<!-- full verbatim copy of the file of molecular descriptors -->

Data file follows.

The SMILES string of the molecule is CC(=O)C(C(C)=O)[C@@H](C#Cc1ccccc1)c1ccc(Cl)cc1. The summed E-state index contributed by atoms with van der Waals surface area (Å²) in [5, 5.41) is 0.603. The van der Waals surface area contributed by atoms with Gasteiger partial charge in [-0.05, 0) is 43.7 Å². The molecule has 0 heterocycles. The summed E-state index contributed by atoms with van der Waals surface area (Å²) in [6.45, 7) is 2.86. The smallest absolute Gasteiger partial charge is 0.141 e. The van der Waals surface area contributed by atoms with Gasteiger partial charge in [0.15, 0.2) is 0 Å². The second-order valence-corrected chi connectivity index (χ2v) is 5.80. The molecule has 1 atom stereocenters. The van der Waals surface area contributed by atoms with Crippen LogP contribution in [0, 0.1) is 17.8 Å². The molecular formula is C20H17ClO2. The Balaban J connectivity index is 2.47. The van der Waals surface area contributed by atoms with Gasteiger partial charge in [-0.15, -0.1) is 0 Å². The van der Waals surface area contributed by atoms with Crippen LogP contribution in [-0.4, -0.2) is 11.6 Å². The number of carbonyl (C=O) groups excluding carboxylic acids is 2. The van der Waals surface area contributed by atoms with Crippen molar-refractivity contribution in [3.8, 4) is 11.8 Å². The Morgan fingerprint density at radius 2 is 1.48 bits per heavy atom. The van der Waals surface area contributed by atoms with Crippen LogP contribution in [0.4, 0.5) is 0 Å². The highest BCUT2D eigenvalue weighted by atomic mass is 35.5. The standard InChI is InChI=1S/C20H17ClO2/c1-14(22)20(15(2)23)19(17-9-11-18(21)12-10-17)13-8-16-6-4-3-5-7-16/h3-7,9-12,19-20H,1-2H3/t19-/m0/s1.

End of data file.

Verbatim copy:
The SMILES string of the molecule is CC(=O)C(C(C)=O)[C@@H](C#Cc1ccccc1)c1ccc(Cl)cc1. The summed E-state index contributed by atoms with van der Waals surface area (Å²) in [5, 5.41) is 0.603. The van der Waals surface area contributed by atoms with Gasteiger partial charge in [-0.05, 0) is 43.7 Å². The molecule has 0 heterocycles. The summed E-state index contributed by atoms with van der Waals surface area (Å²) in [6.45, 7) is 2.86. The smallest absolute Gasteiger partial charge is 0.141 e. The van der Waals surface area contributed by atoms with Gasteiger partial charge in [0.15, 0.2) is 0 Å². The second-order valence-corrected chi connectivity index (χ2v) is 5.80. The molecule has 1 atom stereocenters. The van der Waals surface area contributed by atoms with Crippen LogP contribution in [0, 0.1) is 17.8 Å². The molecular formula is C20H17ClO2. The Balaban J connectivity index is 2.47. The van der Waals surface area contributed by atoms with Gasteiger partial charge in [-0.15, -0.1) is 0 Å². The van der Waals surface area contributed by atoms with Crippen LogP contribution in [-0.4, -0.2) is 11.6 Å². The number of carbonyl (C=O) groups excluding carboxylic acids is 2. The van der Waals surface area contributed by atoms with Crippen molar-refractivity contribution in [3.8, 4) is 11.8 Å². The Morgan fingerprint density at radius 2 is 1.48 bits per heavy atom. The van der Waals surface area contributed by atoms with Crippen LogP contribution in [0.4, 0.5) is 0 Å². The highest BCUT2D eigenvalue weighted by atomic mass is 35.5. The standard InChI is InChI=1S/C20H17ClO2/c1-14(22)20(15(2)23)19(17-9-11-18(21)12-10-17)13-8-16-6-4-3-5-7-16/h3-7,9-12,19-20H,1-2H3/t19-/m0/s1.